/**
* Solution to IOI 2009 problem "museum"
*
* To solve this problem, we start by observing that if we have three
* vases with heights A, B and C, such that either A is odd and C even or
* A even and C odd, then no matter what B is these three vases will not
* violate the condition of the exhibition organisers. This is because
* A + C must therefore be odd, and so is not divisble by 2, meaning that
* it is impossible for B to be the average of A and C.
*
* We therefore start by arranging the vases such that we place all the
* even vases first, and all the odd vases second. This gives an
* arrangement that looks like this:
*
* E1 E2 E3 ... Ex O1 O2 O3 ... Oy
*
* Since we know from the above observation that it is impossible to
* choose A = Ei and B = Oj for any i and j such that there is a vase C
* between these which violates the organisers' condition, it follows
* that if there is a violation we must have either A = Ei and B = Ej
* or A = Oi and B = Oj.
*
* Consider the even vases -- each has height 2X for some X. Suppose we
* pick three vases with heights A = 2X, B = 2Y and C = 2Z such that
* they violate the condition. We must then have 2 * 2Y = 2X + 2Z, which
* implies that 2Y = X + Z. Similarly to above, it follows that X and Z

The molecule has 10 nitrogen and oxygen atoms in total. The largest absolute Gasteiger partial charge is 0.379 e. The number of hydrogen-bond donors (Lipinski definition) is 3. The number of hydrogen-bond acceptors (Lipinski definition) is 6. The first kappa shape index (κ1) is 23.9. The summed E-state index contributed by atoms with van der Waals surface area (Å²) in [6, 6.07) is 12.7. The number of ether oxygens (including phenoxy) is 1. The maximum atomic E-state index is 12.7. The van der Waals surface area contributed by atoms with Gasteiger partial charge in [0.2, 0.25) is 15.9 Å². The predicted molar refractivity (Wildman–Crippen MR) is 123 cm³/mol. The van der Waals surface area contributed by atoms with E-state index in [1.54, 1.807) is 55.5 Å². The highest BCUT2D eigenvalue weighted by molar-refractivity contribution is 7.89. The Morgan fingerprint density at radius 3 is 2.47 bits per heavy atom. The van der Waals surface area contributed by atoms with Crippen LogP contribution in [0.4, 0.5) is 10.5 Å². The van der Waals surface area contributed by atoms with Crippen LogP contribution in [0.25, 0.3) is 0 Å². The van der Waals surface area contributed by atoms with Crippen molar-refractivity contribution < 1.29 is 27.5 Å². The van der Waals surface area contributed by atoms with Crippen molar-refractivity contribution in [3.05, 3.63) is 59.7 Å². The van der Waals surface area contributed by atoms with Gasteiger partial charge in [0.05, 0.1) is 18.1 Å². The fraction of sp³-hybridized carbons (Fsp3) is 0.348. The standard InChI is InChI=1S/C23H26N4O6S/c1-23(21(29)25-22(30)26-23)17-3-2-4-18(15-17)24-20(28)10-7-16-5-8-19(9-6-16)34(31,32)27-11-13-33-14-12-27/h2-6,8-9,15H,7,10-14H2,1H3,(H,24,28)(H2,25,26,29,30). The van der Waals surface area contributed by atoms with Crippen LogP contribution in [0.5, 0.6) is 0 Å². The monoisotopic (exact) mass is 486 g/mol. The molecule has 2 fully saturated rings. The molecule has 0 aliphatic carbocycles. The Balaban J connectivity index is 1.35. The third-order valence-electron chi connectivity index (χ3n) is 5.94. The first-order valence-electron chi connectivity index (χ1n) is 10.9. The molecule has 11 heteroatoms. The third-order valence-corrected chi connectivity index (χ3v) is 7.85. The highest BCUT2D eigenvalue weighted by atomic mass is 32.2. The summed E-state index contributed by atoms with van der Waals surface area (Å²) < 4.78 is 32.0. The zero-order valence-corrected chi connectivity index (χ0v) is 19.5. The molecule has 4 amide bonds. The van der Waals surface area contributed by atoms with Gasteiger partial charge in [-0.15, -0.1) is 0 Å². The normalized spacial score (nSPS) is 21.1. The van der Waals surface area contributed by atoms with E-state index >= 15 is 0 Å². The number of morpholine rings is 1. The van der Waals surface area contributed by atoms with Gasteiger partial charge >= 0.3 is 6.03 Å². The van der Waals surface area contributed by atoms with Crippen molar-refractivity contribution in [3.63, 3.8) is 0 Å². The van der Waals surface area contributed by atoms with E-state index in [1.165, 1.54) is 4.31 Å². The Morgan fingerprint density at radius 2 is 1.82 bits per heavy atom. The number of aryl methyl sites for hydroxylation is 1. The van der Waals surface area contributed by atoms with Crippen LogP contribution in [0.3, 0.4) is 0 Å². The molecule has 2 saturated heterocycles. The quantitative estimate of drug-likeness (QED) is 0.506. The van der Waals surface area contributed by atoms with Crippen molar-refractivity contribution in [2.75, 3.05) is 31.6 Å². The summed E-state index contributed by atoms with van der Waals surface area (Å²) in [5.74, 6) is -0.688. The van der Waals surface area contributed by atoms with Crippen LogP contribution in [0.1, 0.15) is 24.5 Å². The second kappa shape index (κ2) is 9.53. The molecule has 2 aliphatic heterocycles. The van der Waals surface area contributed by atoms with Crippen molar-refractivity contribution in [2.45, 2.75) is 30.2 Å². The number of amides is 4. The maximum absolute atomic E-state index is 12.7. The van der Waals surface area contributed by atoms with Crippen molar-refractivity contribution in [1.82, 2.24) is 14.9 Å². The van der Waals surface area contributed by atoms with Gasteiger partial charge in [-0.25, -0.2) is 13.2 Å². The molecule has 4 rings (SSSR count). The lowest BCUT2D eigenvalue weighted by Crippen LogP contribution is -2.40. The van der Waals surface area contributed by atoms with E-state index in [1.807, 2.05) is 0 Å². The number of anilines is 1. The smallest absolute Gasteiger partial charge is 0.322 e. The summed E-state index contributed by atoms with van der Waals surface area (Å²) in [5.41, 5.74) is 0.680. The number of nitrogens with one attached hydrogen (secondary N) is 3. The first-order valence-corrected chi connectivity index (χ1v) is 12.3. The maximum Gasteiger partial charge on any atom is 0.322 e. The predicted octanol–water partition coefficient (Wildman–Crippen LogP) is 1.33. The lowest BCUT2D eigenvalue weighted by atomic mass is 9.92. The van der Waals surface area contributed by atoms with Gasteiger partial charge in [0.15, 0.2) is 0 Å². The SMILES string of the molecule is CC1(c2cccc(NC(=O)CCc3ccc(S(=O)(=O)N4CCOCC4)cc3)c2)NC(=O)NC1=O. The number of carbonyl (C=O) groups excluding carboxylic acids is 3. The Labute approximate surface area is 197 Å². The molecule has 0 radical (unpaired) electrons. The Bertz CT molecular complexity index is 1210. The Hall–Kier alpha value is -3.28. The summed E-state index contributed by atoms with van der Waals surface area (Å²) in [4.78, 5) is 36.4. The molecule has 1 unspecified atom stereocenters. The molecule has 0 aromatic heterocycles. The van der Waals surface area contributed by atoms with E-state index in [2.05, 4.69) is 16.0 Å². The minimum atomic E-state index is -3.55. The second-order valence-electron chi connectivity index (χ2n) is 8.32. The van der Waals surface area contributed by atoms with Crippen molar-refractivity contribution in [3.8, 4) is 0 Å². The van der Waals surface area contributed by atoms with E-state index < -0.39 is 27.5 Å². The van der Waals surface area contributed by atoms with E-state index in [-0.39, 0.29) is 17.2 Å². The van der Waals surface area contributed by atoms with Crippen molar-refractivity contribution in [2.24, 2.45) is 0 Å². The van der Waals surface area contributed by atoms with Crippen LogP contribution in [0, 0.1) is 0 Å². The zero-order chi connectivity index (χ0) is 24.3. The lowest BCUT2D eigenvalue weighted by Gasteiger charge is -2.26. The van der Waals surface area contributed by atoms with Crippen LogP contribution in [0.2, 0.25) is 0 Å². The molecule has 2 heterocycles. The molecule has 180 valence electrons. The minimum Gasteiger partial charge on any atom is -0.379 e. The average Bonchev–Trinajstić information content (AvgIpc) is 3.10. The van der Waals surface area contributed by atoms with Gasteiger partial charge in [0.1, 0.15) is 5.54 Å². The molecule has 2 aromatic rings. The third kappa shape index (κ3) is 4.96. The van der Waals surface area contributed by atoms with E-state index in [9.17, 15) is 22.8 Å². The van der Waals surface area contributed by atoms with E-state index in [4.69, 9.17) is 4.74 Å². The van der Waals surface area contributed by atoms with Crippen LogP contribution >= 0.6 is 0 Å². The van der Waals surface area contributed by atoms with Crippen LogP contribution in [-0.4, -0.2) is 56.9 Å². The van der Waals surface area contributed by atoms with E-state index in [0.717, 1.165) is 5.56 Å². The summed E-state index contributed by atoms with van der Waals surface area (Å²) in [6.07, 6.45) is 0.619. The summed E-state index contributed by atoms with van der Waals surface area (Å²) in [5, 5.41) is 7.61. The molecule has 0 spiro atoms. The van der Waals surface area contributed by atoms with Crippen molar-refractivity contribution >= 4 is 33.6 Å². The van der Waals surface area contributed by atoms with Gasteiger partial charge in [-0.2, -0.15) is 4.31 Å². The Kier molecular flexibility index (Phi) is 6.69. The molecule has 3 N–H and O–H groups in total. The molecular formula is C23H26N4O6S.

* must either both be even or both be odd. If X and Z are even, then A
* and C are divisible by 4, and if X and Z are odd then A and C are not
* divisible by 4. To eliminate these condition violations, we thus arrange
* the even group of vases such that they start with those divisible by 4
* and are followed by those not divisible by 4.
*
* The odd case is similar -- if we pick three vases from the Oi's such
* that A = 2X + 1, B = 2Y + 1 and C = 2Z + 1, it follows that for the
* condition to be violated we must have 2Y = X + Z. This corresponds
* to A and C both being congruent to either 1 or 3 modulo 4, and we can
* avoid these conflicts by grouping the odd vases to have the ones whose
* height modulo 4 is 1 first, followed by those whose height is 3 modulo
* 4.
*
* We continue this process, regrouping for modulo 8, 16 etc until we
* have reached N.
*
* A more cunning solution is to simply represent each height in binary,
* reverse the binary digits, and sort according to these reversed values.
* In this way, all even numbers will appear first (since their last binary
* digit is 0, which after the reversal is their first digit). Sorting on
* the second binary digit will sort according to residues modulo 4, by
* the third according to modulo 8, etc.
*
* Carl Hultquist, chultquist@gmail.com
*/
#include
#include
#include
using namespace std;
int main()
{
int n;
cin >> n;
// Determine the number of bits we need to represent the height
// of the tallest vase.
int bits = 0;
int cur = n;
while (cur != 0)
{
cur >>= 1;
bits++;
}
// Instead of storing explicit strings, we create a reverse numeric
// encoding on the fly. For each vase, we store its encoding and the
// actual vase height as a pair of integers. Sorting these later will
// sort by the encoded value, giving us the order we want.
pair order[n];
for (int i = 0; i < n; i++)
{
int x = 0;
int b = bits - 1;
cur = i + 1;
while (cur != 0)
{
// Only add powers of two for bits that matter
if (cur & 1)
x += (1 << b);
cur >>= 1;
b--;
}
order[i] = make_pair(x, i + 1);
}
// Sort everything
sort(order, order + n);
// And output the final ordering
for (int i = 0; i < n; i++)
cout << order[i].second << endl;
return 0;
}